Columbus, Ohio (April 13, 2018) – If you believe that education, healthcare, economic development, agriculture, and public safety are important in Ohio then you are as excited as I am about House Bill 378 passing the Ohio House of Representatives by a vote of 85-11 on April 11, 2018. All of those aspects of our lives are touched by our access to high-speed internet (broadband). But, right now, too many Ohioans don’t have broadband or have limited access to it.
This legislation isn’t just a quick fix or short-term solution to the problem of connectivity. It’s the largest state-sponsored broadband program in Ohio’s history and it directs up to $100 million from existing Ohio Third Frontier bond revenues to a two-year broadband grant program.
The bi-partisan authors of H.B. 378, Representative Ryan Smith and Representative Jack Cera, did this right. They looked at what’s worked in other states, and what hasn’t, and crafted legislation that can effectively expand broadband access across our state.
First, this legislation provides for more accurate broadband mapping—meaning we’ll truly be able to prioritize projects by need and leverage opportunities to improve access.
Second, this legislation opens the field for competition. The application process will be open to all qualified for-profit, non-profit, political subdivision, and co-op organizations that have the financial, technical, and managerial abilities to deploy broadband.
Third, this legislation will align resources to support broadband development. Nearly 20 other states have already enacted a broadband infrastructure funding program—some allocating more funding than Ohio’s proposed program and others allocating less. This bill will help ensure that Ohio remains nationally competitive at a time when talent and opportunities are increasingly mobile.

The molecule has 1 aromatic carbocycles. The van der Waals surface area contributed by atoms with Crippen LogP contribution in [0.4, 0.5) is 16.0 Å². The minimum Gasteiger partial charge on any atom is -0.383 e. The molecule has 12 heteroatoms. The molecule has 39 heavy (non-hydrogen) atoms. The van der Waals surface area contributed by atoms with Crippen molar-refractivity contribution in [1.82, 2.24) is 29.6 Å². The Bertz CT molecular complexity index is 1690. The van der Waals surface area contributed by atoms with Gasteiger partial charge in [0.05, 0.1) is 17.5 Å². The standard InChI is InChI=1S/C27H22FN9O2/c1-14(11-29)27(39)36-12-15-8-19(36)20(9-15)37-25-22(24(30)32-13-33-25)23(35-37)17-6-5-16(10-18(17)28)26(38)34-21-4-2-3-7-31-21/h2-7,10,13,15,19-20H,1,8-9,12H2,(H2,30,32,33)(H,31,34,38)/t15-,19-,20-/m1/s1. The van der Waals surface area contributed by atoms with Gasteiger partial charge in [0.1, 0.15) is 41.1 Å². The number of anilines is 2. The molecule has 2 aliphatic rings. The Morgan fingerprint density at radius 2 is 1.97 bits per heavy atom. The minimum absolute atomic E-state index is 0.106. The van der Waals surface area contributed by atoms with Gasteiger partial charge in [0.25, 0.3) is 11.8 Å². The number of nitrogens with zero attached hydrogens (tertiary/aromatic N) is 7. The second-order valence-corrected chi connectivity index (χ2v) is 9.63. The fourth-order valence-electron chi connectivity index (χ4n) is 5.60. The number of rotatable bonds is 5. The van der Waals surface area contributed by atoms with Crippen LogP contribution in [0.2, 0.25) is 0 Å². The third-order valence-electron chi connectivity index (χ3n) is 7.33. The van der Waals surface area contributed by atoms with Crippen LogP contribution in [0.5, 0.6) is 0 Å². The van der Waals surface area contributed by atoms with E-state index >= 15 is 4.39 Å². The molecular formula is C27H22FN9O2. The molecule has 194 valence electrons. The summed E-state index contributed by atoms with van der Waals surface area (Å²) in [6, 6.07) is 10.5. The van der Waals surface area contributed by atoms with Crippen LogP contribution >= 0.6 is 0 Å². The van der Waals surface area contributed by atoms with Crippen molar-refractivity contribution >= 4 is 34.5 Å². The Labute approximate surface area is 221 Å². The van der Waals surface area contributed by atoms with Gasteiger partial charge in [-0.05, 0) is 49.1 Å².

And, last but not least, by leveraging existing Third Frontier funds, the bill sponsors have identified a way for Ohioans to get connected without additional taxes or increased spending.
For years, as the head of Connect Ohio, a local subsidiary of Connected Nation, I’ve witnessed first-hand how damaging not having access can be to Ohio’s families, businesses, and communities. I’ve seen children who are frustrated because they can’t do their homework, parents who are struggling because they can’t access job applications or lack the necessary digital skills to get a job in the first place, senior citizens who are lonely because they can’t connect with loved ones, and businesses that are unable to grow because they don’t have access to a larger customer base.
I applaud all of the lawmakers who supported this important bill and hope that the Senate moves SB 225, the companion bill, through as quickly as possible so that we can provide all Ohioans with access to the opportunities so many of us already enjoy.
Everyone belongs in a Connected Nation.
Stu Johnson, Executive Director
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